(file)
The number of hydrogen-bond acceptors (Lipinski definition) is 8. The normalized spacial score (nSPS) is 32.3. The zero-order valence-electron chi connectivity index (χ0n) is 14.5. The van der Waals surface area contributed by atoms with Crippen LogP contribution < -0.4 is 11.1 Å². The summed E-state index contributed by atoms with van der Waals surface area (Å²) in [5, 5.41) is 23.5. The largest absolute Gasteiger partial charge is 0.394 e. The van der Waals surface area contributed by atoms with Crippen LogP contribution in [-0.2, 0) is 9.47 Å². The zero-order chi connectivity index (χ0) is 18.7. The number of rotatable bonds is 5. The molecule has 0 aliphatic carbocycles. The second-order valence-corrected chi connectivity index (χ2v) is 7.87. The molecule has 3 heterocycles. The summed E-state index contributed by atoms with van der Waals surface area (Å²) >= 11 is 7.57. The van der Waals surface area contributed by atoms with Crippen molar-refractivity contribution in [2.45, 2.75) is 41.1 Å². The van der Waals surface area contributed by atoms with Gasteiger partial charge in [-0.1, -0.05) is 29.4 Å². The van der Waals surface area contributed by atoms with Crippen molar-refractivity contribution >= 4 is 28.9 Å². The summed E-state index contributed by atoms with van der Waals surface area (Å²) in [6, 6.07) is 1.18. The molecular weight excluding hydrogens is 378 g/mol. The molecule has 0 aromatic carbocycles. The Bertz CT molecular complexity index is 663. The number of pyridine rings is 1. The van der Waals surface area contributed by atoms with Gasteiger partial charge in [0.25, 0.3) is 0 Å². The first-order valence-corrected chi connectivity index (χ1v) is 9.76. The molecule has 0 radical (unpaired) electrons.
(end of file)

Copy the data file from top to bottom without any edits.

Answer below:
The number of hydrogen-bond acceptors (Lipinski definition) is 8. The normalized spacial score (nSPS) is 32.3. The zero-order valence-electron chi connectivity index (χ0n) is 14.5. The van der Waals surface area contributed by atoms with Crippen LogP contribution < -0.4 is 11.1 Å². The summed E-state index contributed by atoms with van der Waals surface area (Å²) in [5, 5.41) is 23.5. The largest absolute Gasteiger partial charge is 0.394 e. The van der Waals surface area contributed by atoms with Crippen LogP contribution in [-0.2, 0) is 9.47 Å². The zero-order chi connectivity index (χ0) is 18.7. The number of rotatable bonds is 5. The molecule has 0 aliphatic carbocycles. The second-order valence-corrected chi connectivity index (χ2v) is 7.87. The molecule has 3 heterocycles. The summed E-state index contributed by atoms with van der Waals surface area (Å²) >= 11 is 7.57. The van der Waals surface area contributed by atoms with Crippen molar-refractivity contribution in [2.45, 2.75) is 41.1 Å². The van der Waals surface area contributed by atoms with Gasteiger partial charge in [-0.1, -0.05) is 29.4 Å². The van der Waals surface area contributed by atoms with Crippen molar-refractivity contribution >= 4 is 28.9 Å². The summed E-state index contributed by atoms with van der Waals surface area (Å²) in [6, 6.07) is 1.18. The molecular weight excluding hydrogens is 378 g/mol. The molecule has 0 aromatic carbocycles. The Bertz CT molecular complexity index is 663. The number of pyridine rings is 1. The van der Waals surface area contributed by atoms with Gasteiger partial charge in [0.25, 0.3) is 0 Å². The first-order valence-corrected chi connectivity index (χ1v) is 9.76. The molecule has 0 radical (unpaired) electrons.